Monday, July 12, marked the beginning of our 4th week of Peninsula Bridge here at Crystal Springs. The energy is great, and the students are excited for their upcoming field trips and their performances at Celebration. The day began with our weekly Morning Meeting. Jose began the meeting with announcements concerning the week's events and plans for celebration. Our Word of the Day was "Narcissist," which means "one who loves or admires themselves excessively."
It is the end of the fourth week already here at Peninsula Bridge! I cannot believe it is almost done. On Friday, July 16 we had guests from the Marine Institute visit with the 5th graders from St. Joseph's and the 7th graders from Sacred Heart. In the past, we have gone on field trips on boats in the bay with the Marine Institute, but now we have them come to our campus.
The fourth week here at the Castilleja Peninsula Bridge site has been full of excitement and wonder. We started off the week with our field trip to S.L.A.C. (Stanford Linear Accelerator Center). Our site director, Mary H, gave the girls a brief background to S.L.A.C. as well as a short vocabulary lesson on some of the words that the scientists would use there.
Week four of Peninsula Bridge at the St. Matthew's Episcopal Day School site was filled with howls and triumph. The week started off with the 6th grade math class beginning their lesson with a run around the grass outside while howling like wolves. The math teacher Mr. Williamson likes to get the kids pumped up for learning something new by getting oxygen flowing to their brains. Meanwhile, the 5th grade has been working hard on their personal narratives in language arts, and are almost done reading Tuck Everlasting.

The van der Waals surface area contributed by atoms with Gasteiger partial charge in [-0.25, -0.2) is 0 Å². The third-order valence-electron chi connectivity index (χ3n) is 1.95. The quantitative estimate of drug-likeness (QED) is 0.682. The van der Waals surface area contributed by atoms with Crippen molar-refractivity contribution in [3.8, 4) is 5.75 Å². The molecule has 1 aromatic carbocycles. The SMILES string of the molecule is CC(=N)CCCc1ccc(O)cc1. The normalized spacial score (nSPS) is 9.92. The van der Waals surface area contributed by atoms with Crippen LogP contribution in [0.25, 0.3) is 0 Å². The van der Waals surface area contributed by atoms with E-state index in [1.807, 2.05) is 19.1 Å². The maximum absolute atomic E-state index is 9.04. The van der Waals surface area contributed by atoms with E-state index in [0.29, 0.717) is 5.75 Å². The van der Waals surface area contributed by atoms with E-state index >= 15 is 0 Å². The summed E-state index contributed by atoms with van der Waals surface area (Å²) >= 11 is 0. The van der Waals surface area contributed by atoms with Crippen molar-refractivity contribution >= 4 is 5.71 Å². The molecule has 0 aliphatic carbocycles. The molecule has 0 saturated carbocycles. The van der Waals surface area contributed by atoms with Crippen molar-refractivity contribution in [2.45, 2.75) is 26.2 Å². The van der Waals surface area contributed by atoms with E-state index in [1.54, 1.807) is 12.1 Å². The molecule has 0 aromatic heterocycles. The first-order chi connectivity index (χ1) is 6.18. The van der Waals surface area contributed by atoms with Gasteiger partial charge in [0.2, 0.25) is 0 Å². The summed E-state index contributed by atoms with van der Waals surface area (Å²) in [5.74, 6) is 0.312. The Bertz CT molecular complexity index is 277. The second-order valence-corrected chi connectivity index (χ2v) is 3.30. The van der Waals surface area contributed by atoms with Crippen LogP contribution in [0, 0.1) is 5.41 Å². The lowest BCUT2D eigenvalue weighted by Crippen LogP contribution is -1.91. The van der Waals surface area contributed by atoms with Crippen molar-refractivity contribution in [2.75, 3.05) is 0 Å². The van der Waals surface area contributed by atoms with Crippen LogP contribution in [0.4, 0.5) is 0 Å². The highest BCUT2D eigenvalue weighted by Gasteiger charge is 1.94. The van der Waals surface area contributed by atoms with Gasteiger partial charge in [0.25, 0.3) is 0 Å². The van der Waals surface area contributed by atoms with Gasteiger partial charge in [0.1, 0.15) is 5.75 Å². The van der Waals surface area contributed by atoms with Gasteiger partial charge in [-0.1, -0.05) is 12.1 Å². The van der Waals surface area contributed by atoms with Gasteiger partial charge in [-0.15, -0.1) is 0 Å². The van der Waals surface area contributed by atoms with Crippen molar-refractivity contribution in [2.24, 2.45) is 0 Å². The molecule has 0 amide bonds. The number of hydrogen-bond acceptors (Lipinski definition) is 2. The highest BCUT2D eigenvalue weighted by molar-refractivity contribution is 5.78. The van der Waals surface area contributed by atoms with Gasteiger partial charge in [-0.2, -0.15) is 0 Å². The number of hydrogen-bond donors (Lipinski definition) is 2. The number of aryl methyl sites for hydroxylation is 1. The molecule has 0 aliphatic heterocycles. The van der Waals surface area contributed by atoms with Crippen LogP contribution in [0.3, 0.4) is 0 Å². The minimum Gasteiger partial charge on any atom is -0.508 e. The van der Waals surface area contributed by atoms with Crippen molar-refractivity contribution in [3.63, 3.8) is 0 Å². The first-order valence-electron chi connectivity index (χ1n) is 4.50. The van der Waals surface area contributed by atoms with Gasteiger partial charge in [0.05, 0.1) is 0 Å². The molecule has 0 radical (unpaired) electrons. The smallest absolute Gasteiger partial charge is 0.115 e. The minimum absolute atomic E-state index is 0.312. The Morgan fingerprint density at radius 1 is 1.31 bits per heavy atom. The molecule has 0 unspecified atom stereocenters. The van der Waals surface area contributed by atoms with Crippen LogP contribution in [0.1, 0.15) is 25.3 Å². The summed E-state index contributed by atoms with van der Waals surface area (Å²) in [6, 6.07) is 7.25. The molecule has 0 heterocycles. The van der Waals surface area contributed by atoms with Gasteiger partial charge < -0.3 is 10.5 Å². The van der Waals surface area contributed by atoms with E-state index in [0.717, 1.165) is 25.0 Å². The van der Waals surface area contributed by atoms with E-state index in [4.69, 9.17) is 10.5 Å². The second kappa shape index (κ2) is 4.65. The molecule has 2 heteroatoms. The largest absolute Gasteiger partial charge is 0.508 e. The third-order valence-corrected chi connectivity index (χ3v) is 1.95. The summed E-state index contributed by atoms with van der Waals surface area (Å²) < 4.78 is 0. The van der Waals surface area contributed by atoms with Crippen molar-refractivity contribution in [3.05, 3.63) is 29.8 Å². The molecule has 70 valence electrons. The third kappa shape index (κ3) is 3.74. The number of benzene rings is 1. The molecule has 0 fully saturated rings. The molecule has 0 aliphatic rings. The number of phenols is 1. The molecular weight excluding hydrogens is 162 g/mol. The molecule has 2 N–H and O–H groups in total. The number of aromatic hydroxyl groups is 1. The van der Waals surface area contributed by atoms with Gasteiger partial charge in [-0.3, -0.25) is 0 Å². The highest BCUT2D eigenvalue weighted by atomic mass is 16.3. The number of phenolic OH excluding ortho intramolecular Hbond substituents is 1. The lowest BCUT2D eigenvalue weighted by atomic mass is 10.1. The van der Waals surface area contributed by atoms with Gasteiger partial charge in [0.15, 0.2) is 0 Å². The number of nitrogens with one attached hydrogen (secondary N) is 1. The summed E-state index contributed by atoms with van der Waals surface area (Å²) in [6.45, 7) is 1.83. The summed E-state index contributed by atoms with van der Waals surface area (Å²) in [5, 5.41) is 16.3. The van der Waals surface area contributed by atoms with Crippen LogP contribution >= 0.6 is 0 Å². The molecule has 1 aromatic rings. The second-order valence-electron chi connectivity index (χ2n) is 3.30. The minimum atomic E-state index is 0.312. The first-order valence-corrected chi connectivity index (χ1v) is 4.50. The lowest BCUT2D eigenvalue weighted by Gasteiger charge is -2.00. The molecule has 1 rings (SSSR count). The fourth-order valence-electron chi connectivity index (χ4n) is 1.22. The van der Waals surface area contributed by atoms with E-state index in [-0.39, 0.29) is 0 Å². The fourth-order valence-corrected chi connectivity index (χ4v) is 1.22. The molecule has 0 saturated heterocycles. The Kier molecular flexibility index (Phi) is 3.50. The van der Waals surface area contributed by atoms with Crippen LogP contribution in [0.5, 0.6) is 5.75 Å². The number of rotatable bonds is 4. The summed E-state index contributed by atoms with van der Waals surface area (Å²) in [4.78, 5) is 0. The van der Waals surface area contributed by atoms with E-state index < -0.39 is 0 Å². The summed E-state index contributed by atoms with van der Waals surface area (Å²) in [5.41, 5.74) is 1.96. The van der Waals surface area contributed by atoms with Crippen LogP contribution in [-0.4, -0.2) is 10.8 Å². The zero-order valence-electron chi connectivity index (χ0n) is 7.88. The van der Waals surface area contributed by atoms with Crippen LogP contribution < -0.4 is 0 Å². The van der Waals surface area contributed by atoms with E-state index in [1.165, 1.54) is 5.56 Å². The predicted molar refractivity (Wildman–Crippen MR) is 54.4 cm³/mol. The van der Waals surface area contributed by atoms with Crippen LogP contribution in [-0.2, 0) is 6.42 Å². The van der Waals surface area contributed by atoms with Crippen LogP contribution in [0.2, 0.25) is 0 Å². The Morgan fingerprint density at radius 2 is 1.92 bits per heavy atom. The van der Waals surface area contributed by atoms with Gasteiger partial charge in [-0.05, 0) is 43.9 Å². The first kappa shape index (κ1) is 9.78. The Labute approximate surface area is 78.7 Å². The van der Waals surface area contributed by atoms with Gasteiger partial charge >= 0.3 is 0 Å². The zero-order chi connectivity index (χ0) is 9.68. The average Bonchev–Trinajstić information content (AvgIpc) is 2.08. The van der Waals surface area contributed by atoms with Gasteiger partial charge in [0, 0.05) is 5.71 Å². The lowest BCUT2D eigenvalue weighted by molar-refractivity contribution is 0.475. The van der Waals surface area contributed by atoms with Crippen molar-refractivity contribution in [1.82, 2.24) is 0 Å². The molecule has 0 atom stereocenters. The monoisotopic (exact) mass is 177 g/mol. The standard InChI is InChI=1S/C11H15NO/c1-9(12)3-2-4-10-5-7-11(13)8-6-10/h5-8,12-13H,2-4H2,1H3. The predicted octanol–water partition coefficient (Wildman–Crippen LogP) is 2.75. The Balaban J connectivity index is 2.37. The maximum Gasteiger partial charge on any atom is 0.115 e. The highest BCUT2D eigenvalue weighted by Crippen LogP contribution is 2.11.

Since this is the last week of the program, I decided to ask some Teacher Assistants about their experience so far with the Peninsula Bridge Program. I asked if they had any lasting realizations from working with the kids one on one, or if they had any special moments with the students. Each and every TA had something to bring to the table.
This week at Woodside Priory we hosted another tour for the program. This group was the largest tour group the priory program has hosted this summer, and the tour guides handled the crowd admirably. Among the group were several parents of the TA's, including Katrina Wang's family who had flown in only hours before the tour from Beijing, as well as Mike Calbert, the father of this humble blog writer.
Castilleja's Peninsula Bridge site had a very eventful third week! We had a field trip to the Asian Art Museum in San Francisco. The students researched Asian culture and art prior to the field trip and were able to excitedly recognize some of the artwork and statues they had researched at the museum. One of my advisee's, Cortney C., brought me over to a statue and was able to tell me what it exactly was, what it represented, and in what country it is most seen.
My name is Halsey and I am one of the TA's at Crystal's Peninsula Bridge. It has been an exciting few weeks. Last Tuesday, we took the students to Stanford and UC Berkeley for University Day. They spent the day touring the campus and learning the history of the schools, and learning what it is like to be a student at Stanford and Berkeley.